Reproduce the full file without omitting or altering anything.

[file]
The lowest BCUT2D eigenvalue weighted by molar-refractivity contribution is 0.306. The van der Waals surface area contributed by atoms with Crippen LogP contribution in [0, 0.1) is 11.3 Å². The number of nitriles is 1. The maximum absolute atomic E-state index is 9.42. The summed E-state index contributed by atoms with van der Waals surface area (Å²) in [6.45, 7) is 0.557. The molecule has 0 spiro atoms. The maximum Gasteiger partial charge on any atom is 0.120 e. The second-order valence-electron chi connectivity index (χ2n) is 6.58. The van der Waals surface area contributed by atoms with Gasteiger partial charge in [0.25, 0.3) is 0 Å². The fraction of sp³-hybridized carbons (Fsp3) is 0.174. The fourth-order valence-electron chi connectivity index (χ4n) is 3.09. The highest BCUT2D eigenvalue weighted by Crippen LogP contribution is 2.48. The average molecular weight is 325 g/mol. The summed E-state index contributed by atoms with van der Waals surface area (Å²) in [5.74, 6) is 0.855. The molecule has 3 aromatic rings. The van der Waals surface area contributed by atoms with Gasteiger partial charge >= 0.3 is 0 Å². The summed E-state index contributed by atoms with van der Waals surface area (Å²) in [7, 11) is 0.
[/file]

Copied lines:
The lowest BCUT2D eigenvalue weighted by molar-refractivity contribution is 0.306. The van der Waals surface area contributed by atoms with Crippen LogP contribution in [0, 0.1) is 11.3 Å². The number of nitriles is 1. The maximum absolute atomic E-state index is 9.42. The summed E-state index contributed by atoms with van der Waals surface area (Å²) in [6.45, 7) is 0.557. The molecule has 0 spiro atoms. The maximum Gasteiger partial charge on any atom is 0.120 e. The second-order valence-electron chi connectivity index (χ2n) is 6.58. The van der Waals surface area contributed by atoms with Gasteiger partial charge in [0.25, 0.3) is 0 Å². The fraction of sp³-hybridized carbons (Fsp3) is 0.174. The fourth-order valence-electron chi connectivity index (χ4n) is 3.09. The highest BCUT2D eigenvalue weighted by Crippen LogP contribution is 2.48. The average molecular weight is 325 g/mol. The summed E-state index contributed by atoms with van der Waals surface area (Å²) in [5.74, 6) is 0.855. The molecule has 3 aromatic rings. The van der Waals surface area contributed by atoms with Gasteiger partial charge >= 0.3 is 0 Å². The summed E-state index contributed by atoms with van der Waals surface area (Å²) in [7, 11) is 0.